People wait to be screened before entering Little Mountain Place, a long-term care home where 41 residents died during a COVID-19 outbreak at the facility in Vancouver, Sunday, Jan. 3, 2021. The executive director of the care home has resigned. THE CANADIAN PRESS/Darryl Dyck

People wait to be screened before entering Little Mountain Place, a long-term care home where 41 residents died during a COVID-19 outbreak at the facility in Vancouver, Sunday, Jan. 3, 2021. The executive director of the care home has resigned. THE CANADIAN PRESS/Darryl Dyck

Director of care home with worst COVID-19 death toll in B.C. resigns

The health authority did not say why Angela Millar resigned or who will replace her

The executive director of a long-term care home that was the site of British Columbia’s deadliest COVID-19 outbreak has resigned.

Vancouver Coastal Health says in a statement that Little Mountain Place recently notified the health authority that its administrator had submitted her resignation.

The health authority says it has provided Little Mountain with an interim administrator to support the care home’s transition.

The health authority did not say why Angela Millar resigned or who will replace her.

Millar could not be reached for comment.

Forty-one residents at Little Mountain Place died, out of 99 who tested positive, before the outbreak was declared over on Jan. 29.

Vancouver Coastal Health says it works in partnership with contracted long-term care homes like Little Mountain to ensure that residents receive safe, quality care.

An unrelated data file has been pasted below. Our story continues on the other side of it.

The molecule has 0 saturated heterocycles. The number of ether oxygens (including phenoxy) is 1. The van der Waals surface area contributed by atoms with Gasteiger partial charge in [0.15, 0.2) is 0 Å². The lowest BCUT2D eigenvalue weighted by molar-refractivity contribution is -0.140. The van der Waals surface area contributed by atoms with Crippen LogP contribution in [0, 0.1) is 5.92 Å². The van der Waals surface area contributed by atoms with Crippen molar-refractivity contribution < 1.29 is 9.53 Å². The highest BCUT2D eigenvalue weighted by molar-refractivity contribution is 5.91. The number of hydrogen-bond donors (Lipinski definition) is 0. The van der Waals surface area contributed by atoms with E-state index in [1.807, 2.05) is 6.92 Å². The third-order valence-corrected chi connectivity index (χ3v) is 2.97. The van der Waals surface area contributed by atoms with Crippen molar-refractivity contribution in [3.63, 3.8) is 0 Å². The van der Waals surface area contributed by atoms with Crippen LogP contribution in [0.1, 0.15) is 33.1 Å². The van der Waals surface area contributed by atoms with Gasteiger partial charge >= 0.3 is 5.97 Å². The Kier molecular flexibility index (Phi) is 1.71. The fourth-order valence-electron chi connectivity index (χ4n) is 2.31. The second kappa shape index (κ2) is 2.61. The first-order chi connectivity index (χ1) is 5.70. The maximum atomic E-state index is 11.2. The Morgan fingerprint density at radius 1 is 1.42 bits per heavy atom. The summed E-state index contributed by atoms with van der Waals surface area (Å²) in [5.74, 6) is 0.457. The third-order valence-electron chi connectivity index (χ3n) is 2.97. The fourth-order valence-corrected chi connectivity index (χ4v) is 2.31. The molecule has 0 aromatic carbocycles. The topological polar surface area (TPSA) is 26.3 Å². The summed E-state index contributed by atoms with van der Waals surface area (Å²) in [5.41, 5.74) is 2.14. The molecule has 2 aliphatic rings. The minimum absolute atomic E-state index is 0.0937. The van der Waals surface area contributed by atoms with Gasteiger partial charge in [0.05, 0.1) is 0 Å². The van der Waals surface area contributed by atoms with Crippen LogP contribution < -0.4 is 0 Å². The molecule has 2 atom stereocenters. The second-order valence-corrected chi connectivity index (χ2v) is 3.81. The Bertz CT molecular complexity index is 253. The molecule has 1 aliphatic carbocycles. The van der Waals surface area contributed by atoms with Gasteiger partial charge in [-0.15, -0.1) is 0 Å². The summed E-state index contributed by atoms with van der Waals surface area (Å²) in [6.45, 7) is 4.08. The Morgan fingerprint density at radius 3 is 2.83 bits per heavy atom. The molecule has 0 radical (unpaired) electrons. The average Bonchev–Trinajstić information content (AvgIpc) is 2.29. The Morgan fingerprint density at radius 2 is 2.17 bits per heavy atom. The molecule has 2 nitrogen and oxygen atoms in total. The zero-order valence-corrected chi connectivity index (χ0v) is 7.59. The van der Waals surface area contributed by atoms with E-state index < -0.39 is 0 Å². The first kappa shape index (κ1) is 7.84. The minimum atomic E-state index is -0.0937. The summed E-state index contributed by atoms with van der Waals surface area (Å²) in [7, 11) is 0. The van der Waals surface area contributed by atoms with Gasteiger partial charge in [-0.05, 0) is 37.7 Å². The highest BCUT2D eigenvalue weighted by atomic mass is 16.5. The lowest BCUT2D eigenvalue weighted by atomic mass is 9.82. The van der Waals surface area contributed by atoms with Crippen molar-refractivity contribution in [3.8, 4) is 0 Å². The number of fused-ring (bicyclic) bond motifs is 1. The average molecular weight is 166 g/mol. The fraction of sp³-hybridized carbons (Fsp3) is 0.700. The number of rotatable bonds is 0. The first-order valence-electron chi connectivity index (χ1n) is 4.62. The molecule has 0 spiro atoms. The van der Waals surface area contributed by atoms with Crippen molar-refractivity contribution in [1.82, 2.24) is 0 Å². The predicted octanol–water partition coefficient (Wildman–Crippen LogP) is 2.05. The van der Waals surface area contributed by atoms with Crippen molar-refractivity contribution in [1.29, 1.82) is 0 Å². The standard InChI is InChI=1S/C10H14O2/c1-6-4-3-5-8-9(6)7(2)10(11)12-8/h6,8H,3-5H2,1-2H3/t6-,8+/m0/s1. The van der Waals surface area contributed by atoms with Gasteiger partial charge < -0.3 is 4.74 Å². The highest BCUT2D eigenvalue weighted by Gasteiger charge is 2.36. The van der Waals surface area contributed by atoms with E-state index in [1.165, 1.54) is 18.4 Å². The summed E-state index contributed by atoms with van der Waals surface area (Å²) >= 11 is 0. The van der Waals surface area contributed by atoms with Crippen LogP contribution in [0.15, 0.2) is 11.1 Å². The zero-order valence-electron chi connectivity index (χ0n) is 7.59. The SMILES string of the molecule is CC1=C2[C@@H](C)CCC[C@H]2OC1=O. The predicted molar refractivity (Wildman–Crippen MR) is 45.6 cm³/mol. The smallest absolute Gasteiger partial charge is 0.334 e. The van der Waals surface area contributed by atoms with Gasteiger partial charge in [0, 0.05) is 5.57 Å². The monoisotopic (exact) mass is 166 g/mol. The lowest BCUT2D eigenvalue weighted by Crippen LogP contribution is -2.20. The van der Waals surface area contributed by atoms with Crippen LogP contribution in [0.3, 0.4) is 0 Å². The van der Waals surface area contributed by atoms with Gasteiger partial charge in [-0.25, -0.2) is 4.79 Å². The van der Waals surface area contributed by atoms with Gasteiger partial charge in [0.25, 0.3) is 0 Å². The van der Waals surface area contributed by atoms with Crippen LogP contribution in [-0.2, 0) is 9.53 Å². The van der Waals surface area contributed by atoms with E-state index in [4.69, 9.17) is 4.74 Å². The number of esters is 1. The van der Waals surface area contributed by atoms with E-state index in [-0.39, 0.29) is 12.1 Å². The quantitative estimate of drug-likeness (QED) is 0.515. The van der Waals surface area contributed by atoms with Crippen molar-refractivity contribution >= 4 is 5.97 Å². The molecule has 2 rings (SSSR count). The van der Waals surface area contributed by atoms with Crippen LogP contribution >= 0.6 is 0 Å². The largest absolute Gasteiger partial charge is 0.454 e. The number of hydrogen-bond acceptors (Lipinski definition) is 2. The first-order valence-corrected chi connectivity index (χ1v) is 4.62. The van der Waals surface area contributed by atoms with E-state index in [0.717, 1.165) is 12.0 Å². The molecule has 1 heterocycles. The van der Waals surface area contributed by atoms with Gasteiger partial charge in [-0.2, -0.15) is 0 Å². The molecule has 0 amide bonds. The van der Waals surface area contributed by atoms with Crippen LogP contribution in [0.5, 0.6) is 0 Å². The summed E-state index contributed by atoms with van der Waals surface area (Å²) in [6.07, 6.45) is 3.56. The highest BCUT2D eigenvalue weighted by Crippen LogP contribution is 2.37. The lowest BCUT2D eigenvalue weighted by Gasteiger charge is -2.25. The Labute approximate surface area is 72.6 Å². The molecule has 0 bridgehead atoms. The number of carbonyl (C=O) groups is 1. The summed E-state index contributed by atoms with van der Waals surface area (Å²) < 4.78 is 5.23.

Health Minister Adrian Dix says the health authority has provided “enormous support” to Little Mountain.

“Someone has decided to step down after I think what we’d all acknowledge has been an extraordinary period,” he said at the province’s COVID-19 briefing on Friday.

“People are quite right to say changing one person is not everything. Of course it isn’t. But the supports are being provided by Vancouver Coastal Health to our contracted provider.”

There are long-term care homes still dealing with significant outbreaks in B.C. and even though there has been a major push to immunize residents, those outbreaks preceded those efforts, Dix said.

“There’s a long way to go in this pandemic, a lot of work left to be done and a lot of work left to improve long-term care in B.C.”

The Canadian Press

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